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DOI

10.14221/ajte.2015v40n12.6

Abstract

Inquiry-based learning features strongly in the new Australian Humanities and Social Sciences curriculum and increasingly in primary school practice. Yet, there is little research into, and few exemplars of, inquiry approaches in the primary humanities context. In this article, we outline and explain the implementation of a place-based simulation as a vehicle for inquiry in a humanities subject in a teacher education course. Preliminary findings of surveys of pre-service teachers conducted pre and post the implementation of the inquiry model suggest increased engagement and enhanced learning outcomes. Further analysis is required in order to determine the depth of pre-service teachers’ understanding of inquiry approaches.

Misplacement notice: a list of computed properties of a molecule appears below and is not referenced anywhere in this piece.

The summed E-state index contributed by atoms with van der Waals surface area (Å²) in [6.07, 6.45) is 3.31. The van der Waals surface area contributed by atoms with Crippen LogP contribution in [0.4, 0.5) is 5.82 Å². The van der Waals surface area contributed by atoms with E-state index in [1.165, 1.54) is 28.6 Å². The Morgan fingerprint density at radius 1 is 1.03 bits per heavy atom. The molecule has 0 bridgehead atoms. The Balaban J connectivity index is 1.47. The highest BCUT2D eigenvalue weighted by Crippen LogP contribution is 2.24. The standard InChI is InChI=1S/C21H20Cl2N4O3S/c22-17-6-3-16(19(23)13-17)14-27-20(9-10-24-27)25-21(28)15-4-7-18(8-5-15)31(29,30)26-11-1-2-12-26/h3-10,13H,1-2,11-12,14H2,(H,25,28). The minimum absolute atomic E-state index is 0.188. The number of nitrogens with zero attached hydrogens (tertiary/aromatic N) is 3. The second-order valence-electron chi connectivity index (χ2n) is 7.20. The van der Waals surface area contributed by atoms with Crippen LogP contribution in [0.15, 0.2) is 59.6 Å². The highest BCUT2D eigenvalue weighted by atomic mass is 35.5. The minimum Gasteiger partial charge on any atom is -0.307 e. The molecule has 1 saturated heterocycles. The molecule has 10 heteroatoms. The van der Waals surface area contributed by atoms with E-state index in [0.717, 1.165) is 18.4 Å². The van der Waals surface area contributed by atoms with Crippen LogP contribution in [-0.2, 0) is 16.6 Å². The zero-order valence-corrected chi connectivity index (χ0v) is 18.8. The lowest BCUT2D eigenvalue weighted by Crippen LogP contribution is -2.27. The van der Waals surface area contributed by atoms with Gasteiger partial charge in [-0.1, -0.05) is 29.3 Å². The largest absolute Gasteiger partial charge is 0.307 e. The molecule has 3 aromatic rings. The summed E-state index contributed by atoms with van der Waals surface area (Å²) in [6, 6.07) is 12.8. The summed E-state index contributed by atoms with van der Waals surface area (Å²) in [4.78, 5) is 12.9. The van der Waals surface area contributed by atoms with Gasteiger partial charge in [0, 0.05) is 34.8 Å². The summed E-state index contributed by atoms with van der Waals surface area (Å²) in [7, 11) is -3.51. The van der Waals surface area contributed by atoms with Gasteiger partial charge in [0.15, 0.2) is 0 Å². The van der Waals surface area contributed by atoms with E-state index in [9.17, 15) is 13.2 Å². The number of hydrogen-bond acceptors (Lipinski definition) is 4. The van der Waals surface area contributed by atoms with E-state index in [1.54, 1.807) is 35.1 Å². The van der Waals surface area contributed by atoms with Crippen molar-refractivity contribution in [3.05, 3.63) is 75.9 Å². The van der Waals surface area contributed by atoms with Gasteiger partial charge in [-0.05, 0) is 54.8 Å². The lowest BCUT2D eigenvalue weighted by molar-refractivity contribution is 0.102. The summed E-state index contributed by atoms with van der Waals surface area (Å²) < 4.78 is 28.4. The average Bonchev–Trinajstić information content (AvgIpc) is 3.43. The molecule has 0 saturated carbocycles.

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Link to publisher version (DOI)

10.14221/ajte.2015v40n12.6